Morris RG, Anderson E, Lynch GS, Baudry M. (1986). Selective impairment of learning and blockade of long-term potentiation by an N-methyl-D-aspartate receptor antagonist, AP5. Nature 319: 774-776.

Murphy KJ, Regan CM. (1999). Low level lead exposure in the early postnatal period results in persisting neuroplastic deficits associated with memory consolidation. J Neurochem. 72: 2099-2104.

Neal AP, Guilarte TR. (2010). Molecular Neurobiology of Lead (Pb2+): Effects on Synaptic Function. Mol Neurobiol. 42: 151-160.

Needleman HL, Epstein S, Carnow B, Scanlon J, Parkinson D, Samuels S, Mazzochi A, David O. (1975). Letter: Blood-lead levels, behaviour and intelligence. Lancet 1: 751-752.

Needleman HL, Gatsonis CA. (1990). Low-level lead exposure and the IQ of children. A meta-analysis of modern studies. Jama 263: 673-678.

Needleman HL, Riess JA, Tobin MJ, Biesecker GE, Greenhouse JB. (1996). Bone Lead Levels and Delinquent Behavior. Jama 275: 363-369.

Olczak, M., et al. (2011). "Persistent behavioral impairments and alterations of brain dopamine system after early postnatal administration of thimerosal in rats." Behav Brain Res 223(1): 107-118.

Onishchenko, N., et al. (2007). "Developmental exposure to methylmercury alters learning and induces depression-like behavior in male mice." Toxicol Sci 97(2): 428-437.

Orenstein, S. T., et al. (2014). "Prenatal organochlorine and methylmercury exposure and memory and learning in school-age children in communities near the New Bedford Harbor Superfund site, Massachusetts." Environ Health Perspect 122(11): 1253-1259.

Rice, D. C. (1992). "Effects of pre- plus postnatal exposure to methylmercury in the monkey on fixed interval and discrimination reversal performance." Neurotoxicology 13(2): 443-452.

Saar D, Barkai E. (2003). Long-term modifications in intrinsic neuronal properties and rule learning in rats. Eur J Neurosci. 17: 2727-2734.

Sahin, D., et al. (2016). "Effects of gestational and lactational exposure to low dose mercury chloride (HgCl2) on behaviour, learning and hearing thresholds in WAG/Rij rats." EXCLI J 15: 391-402.

Salinas JA, Huff NC. (2002). Lead and conditioned fear to contextual and discrete cues. Neurotoxicol Teratol. 24: 541-550.

Sokolowski, K., et al. (2013). "Neural stem cell apoptosis after low-methylmercury exposures in postnatal hippocampus produce persistent cell loss and adolescent memory deficits." Dev Neurobiol 73(12): 936-949.

Surkan PJ, Zhang A, Trachtenberg F, Daniel DB, McKinlay S, Bellinger DC. (2007). Neuropsychological function in children with blood lead levels <10 microg/dL. Neurotoxicology. 28: 1170-1177.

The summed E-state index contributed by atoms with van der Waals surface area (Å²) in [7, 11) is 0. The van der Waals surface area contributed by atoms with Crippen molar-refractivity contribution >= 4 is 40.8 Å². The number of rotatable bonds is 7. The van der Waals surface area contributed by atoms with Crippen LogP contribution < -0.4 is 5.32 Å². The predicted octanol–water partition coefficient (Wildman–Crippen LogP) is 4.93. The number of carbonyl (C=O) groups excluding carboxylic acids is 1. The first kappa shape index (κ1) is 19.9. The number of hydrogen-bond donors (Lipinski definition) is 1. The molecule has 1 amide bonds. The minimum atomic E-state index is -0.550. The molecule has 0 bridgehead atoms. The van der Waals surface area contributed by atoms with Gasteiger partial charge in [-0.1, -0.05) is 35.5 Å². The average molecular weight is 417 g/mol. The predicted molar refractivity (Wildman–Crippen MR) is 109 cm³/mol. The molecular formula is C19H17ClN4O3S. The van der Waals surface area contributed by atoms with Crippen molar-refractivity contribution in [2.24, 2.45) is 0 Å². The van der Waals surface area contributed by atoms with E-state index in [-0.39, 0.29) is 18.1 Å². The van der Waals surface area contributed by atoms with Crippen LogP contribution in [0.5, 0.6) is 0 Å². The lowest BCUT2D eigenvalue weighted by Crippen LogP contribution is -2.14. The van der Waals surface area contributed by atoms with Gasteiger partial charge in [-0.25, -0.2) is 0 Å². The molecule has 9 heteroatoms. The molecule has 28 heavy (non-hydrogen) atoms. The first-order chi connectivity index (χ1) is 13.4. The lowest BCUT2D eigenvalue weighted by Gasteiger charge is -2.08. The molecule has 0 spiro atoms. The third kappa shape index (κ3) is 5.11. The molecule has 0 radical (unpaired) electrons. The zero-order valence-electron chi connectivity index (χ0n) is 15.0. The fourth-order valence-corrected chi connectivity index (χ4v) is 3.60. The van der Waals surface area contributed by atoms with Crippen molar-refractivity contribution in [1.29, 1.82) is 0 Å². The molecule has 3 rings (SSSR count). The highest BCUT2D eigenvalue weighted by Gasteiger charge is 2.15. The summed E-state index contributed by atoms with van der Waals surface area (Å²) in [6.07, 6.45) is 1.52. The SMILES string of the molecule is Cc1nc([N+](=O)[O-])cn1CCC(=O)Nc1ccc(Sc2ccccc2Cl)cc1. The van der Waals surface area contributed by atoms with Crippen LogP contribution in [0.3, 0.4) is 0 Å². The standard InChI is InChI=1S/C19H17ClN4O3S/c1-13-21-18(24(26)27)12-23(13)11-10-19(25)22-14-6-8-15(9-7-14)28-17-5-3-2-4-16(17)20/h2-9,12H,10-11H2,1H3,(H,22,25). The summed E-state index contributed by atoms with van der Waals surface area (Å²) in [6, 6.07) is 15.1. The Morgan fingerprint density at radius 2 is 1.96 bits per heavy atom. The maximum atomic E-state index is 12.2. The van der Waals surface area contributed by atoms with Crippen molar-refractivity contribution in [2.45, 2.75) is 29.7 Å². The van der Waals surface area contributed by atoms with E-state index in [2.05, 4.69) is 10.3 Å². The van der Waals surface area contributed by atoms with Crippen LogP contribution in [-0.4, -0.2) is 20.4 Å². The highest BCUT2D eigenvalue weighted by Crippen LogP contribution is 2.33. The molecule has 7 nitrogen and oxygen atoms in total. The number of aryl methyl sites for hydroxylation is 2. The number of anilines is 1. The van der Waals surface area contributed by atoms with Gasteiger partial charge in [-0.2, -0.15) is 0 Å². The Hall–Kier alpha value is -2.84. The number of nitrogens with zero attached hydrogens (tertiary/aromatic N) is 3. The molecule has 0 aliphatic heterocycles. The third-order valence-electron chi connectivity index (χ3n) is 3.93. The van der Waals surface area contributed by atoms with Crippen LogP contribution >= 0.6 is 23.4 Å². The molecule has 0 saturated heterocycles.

Sui L, Anderson WL, Gilbert ME. (2005). Impairment in short-term but enhanced long-term synaptic potentiation and ERK activation in adult hippocampal area CA1 following developmental thyroid hormone insufficiency. Toxicol Sci 85:647-656.

Sui L, Gilbert ME. (2003). Pre- and postnatal propylthiouracil-induced hypothyroidism impairs synaptic transmission and plasticity in area CA1 of the neonatal rat hippocampus. Endocrinology 144:4195-4203.

Taylor MA, Swant J, Wagner JJ, Fisher JW, Ferguson DC. (2008). Lower thyroid compensatory reserve of rat pups after maternal hypothyroidism: correlation of thyroid, hepatic, and cerebrocortical biomarkers with hippocampal neurophysiology. Endocrinology 149:3521-3530.

Toscano CD, Guilarte TR. (2005). Lead neurotoxicity: From exposure to molecular effects. Brain Res Rev. 49: 529-554.

Vara H, Martinez B, Santos A, Colino A. (2002). Thyroid hormone regulates neurotransmitter release in neonatal rat hippocampus. Neuroscience 110:19-28.

Wang S, Teng W, Gao Y, Fan C, Zhang H, Shan Z. (2012). Early levothyroxine treatment on maternal subclinical hypothyroidism improves spatial learning of offspring in rats. J Neuroendocrinol 24:841–848.

Wheeler SM, McAndrews MP, Sheard ED, Rovet J. (2012). Visuospatial associative memory and hippocampal functioning in congenital hypothyroidism. J Int Neuropsychol Soc 18:49-56.

Wheeler SM, McLelland VC, Sheard E, McAndrews MP, Rovet JF. (2015). Hippocampal Functioning and Verbal Associative Memory in Adolescents with Congenital Hypothyroidism. Front Endocrinol (Lausanne) 6:163.

Willoughby KA, McAndrews MP, Rovet J. (2013). Effects of early thyroid hormone deficiency on children's autobiographical memory performance. J Int Neuropsychol Soc 19:419-429.

Willoughby KA, McAndrews MP, Rovet JF. (2014). Effects of maternal hypothyroidism on offspring hippocampus and memory. Thyroid 24:576-584.

Wu Y, Beland FA1, Fang JL. (2016). Effect of triclosan, triclocarban, 2,2',4,4'-tetrabromodiphenyl ether, and bisphenol A on the iodide uptake, thyroid peroxidase activity, and expression of genes involved in thyroid hormone synthesis. Toxicol In Vitro. Apr;32:310-9.

Xiao Y, Fu H, Han X, Hu X, Gu H, Chen Y, Wei Q, Hu Q. (2014). Role of synaptic structural plasticity in impairments of spatial learning and memory induced by developmental lead exposure in Wistar rats. PLoS One. 23;9(12):e115556.

Xu J, Yan HC, Yang B, Tong LS, Zou YX, Tian Y. (2009). Effects of lead exposure on hippocampal metabotropic glutamate receptor subtype 3 and 7 in developmental rats. J Negat Results Biomed. 8: 5.

Yorifuji, T., et al. (2011). "Long-term exposure to methylmercury and psychiatric symptoms in residents of Minamata, Japan." Environ Int 37(5): 907-913.

Zanoli, P., et al. (1994). "Methyl mercury during late gestation affects temporarily the development of cortical muscarinic receptors in rat offspring." Pharmacol Toxicol 75(5): 261-264.

Zanoli, P., et al. (2001). "Prenatal exposure to methyl mercury in rats: focus on changes in kynurenine pathway." Brain Res Bull 55(2): 235-238.